By Liz White
Although the North American polyurethane market is not in “good shape,” the situation for MDI (methylene diphenyl diisocyanate) is slightly better,” commented Steve Burns, the new North American director of Huntsman’s polyurethanes business.
For example, in construction, MDI has been seeing “pretty good growth despite the low housing starts,” he said. Burns thinks the insulation sector is showing really good growth because of the rising demand for energy efficiency, as building codes get stronger, with a rising need to cut energy use for heating/cooling.
“Insulation is a key area for us, and we are putting more resources behind it, because of that,” said Burns, noting that this would include allocating more people to the business.
Some 31 percent of Huntsman’s MDI sales in 2010 went into the insulation market, its largest by sales.
The North American spray foam market is showing the fastest growth, Burns said, in a 27 Sept interview at the meeting of the Center for the Polyurethanes Industry (CPI) in Nashville, Tennessee.
SPF production in North America reached 425 million lbs (193 000 tonnes) in 2010, an increase of 25 percent since 2006, acccording to the 2010 End-Use Market Survey on the Polyurethanes Industry in the US, Canada and Mexico, published by CPI.
This growth explains why Huntsman is putting a lot of effort in this area.
Monica Karamagi, Huntsman regional marketing and industry affairs manager, said that demand for continuous insulation for exteriors “will make a huge difference,” and give more impetus towards higher SPF use.
Huntsman draws on the resources of the industry associations such as CPI, the Spray Polyurethane Foam Alliance (SPFA) and the Polyisocyanurate Insulation Manufacturer’s Association (PIMA), for support in increasing MDI growth in construction, Karamagi noted. Karamagi is on the SPFA board and on the leadership committee of the SPF coalition.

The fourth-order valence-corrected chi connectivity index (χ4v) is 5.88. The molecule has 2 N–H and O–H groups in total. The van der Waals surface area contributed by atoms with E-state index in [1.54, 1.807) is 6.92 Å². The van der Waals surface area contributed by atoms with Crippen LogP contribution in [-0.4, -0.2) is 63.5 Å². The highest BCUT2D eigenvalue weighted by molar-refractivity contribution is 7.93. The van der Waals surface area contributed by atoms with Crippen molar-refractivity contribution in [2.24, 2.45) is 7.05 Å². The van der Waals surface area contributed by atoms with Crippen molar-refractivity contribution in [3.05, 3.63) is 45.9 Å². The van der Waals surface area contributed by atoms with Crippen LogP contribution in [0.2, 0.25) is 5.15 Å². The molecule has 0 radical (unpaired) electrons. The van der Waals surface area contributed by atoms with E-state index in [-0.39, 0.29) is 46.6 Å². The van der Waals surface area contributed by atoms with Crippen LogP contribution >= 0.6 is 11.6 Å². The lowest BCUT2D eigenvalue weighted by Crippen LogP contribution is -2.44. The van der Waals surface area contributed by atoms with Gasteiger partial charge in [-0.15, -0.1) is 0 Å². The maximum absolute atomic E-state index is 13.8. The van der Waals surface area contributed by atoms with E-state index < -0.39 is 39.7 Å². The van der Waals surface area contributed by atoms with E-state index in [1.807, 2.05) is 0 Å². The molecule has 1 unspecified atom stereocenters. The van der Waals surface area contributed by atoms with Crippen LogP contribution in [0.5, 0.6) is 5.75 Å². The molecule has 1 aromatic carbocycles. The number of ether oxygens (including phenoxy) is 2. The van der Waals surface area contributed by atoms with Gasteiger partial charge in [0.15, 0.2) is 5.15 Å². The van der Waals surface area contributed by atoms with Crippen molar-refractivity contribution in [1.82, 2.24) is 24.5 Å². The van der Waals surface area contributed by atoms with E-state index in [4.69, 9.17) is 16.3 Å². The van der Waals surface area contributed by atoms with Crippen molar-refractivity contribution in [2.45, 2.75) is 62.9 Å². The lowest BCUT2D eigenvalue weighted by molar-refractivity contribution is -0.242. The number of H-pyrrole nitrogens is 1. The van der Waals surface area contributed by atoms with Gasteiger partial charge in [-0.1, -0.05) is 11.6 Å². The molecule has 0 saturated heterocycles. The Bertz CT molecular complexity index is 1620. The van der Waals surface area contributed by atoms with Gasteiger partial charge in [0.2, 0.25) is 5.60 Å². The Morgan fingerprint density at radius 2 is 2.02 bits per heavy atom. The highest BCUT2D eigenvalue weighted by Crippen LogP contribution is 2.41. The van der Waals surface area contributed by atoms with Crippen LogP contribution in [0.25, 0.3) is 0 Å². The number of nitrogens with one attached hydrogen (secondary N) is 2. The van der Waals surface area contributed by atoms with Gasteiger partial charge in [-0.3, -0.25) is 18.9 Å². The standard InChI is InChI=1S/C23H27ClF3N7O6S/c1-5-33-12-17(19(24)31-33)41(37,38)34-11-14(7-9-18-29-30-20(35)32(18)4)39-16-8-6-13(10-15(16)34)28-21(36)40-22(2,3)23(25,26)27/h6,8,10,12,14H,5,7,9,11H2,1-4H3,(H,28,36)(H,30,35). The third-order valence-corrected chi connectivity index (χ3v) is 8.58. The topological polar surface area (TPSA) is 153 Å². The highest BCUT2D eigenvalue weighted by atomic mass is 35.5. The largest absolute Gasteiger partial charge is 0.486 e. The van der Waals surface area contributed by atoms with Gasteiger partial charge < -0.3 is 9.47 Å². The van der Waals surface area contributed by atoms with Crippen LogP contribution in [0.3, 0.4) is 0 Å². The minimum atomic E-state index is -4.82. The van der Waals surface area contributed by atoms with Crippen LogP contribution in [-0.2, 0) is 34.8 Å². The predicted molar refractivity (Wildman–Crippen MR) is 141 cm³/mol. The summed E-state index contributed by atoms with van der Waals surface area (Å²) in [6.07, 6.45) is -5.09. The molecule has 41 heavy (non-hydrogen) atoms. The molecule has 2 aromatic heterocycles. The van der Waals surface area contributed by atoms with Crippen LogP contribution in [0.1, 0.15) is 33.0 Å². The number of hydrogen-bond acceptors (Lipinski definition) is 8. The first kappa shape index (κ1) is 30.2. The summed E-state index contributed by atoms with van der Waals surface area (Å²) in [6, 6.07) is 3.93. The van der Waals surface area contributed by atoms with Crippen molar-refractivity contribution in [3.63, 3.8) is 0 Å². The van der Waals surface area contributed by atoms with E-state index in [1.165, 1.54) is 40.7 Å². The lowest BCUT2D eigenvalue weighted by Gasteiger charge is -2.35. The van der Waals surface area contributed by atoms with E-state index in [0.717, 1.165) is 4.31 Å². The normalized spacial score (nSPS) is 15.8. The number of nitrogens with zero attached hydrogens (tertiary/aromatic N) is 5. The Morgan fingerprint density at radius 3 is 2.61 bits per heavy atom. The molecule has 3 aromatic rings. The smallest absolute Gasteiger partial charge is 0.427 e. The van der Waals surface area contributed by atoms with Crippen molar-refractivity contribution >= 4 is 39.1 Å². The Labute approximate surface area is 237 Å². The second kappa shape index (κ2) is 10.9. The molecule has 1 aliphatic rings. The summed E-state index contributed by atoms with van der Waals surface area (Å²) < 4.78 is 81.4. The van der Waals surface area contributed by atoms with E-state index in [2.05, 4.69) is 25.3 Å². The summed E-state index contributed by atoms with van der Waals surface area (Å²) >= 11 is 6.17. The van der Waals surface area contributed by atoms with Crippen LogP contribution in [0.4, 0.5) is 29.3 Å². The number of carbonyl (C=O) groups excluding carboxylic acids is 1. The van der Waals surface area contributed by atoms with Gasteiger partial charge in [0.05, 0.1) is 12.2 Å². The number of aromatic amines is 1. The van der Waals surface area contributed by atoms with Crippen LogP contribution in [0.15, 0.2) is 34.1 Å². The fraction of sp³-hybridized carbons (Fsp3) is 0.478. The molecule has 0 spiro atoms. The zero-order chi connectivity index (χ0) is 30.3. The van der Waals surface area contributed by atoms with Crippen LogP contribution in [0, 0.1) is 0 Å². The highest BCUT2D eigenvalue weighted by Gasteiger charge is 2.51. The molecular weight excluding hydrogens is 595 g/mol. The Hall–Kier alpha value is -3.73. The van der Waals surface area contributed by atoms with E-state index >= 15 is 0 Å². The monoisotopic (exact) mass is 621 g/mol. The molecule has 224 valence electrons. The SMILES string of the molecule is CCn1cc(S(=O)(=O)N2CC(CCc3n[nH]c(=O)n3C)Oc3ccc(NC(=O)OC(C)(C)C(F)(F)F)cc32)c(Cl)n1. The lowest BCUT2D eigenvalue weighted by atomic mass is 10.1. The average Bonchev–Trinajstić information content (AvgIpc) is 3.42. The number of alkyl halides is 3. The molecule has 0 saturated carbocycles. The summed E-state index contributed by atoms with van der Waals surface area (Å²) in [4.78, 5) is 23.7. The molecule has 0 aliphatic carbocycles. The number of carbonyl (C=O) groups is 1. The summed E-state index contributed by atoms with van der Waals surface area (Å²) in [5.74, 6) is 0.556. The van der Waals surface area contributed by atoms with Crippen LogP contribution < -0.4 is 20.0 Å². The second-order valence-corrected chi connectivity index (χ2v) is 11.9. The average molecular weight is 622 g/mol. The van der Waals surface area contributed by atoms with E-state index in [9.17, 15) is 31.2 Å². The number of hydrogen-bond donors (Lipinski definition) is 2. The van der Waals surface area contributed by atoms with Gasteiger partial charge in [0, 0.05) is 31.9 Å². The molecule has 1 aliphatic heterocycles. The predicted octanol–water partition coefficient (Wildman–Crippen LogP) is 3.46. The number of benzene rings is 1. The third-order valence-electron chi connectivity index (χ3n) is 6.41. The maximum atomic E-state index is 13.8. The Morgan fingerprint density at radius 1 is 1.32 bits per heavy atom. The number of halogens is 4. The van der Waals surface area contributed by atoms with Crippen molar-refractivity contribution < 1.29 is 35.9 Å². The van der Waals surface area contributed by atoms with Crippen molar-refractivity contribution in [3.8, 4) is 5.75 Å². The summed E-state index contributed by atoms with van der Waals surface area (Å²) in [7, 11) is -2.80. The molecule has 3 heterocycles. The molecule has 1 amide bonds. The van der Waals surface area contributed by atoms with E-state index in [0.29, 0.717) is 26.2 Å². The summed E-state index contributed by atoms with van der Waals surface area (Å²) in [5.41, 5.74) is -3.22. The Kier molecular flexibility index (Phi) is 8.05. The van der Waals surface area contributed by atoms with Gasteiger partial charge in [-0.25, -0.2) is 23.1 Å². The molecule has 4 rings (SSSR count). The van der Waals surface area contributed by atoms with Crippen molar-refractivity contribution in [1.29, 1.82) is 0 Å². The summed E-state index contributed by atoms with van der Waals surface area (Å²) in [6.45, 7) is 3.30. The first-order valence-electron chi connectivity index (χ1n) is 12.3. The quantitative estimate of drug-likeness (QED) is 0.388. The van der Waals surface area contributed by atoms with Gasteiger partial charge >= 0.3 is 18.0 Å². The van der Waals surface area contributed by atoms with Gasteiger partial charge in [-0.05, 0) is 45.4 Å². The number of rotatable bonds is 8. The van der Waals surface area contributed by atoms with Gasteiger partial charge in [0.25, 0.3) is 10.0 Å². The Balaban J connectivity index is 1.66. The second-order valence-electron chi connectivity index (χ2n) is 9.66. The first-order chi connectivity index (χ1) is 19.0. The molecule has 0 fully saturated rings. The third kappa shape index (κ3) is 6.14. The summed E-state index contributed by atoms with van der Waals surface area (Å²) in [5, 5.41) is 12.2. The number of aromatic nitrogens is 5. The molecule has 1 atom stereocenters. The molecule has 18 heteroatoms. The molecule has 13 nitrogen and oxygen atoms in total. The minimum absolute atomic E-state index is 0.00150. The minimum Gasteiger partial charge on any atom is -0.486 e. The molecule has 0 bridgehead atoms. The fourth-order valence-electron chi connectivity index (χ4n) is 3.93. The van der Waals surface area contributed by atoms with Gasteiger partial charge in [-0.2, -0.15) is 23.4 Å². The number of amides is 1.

Industry associations are valuable in helping the industry to grow, and a particularly fruitful approach is the work on building codes, to ensure PU is covered, said Burns.
In the US, the 2010 update of the ASHRAE 90.1 regulation, with revised R values for insulation, has potential to benefit the PU insulation industry. Karamagi pointed out, however, that international building code (IBC) regulations can take a while to be adopted across all of the US.
Also, new building and construction rates are “sluggish to put it kindly,” said Karamagi.
But she noted that when construction does pick up, “we will see a difference,” as the regulations on higher R values start to kick in. Fibreglass, which currently has the largest share of the US insulation market (57 percent, PU: 26 percent), has roughly half the R value per inch of polyurethane, according to Huntsman data.
‘Bumping along the bottom’
Residential construction in the US is “still bumping along the bottom,” said Burns. Canada’s construction has not suffered so much, in part because of the country’s better financial control, he noted.
In South America, Brazil, Argentina and others are showing higher GDP growth and trends in these areas are positive for insulation as energy costs are a global issue, Burns added.
In North America MDI is growing in other areas, such as in wood products and flexible slabstock, Karamagi commented.
In products such as particle fibreboard, there has been a move away from using urea formaldehyde resins as a binder as states such as California regulate on emissions from these products. This is liable to become a national standard, and will promote higher use of MDI-based binders, as the others find it hard to meet the emissions and performance targets, Burns added, noting that MDI also has cost advantages.
This new business is a “nice surprise” for PU, in a market where little growth was expected, the Huntsman director noted.
Huntsman has also found a new market for MDI in its Vydro foam for hydroponics, a method of growing plants using mineral nutrient solutions, in water, but without soil.
The foam is used as a growth medium and also as a base for vegetative growth in “green roofs,” Burns said.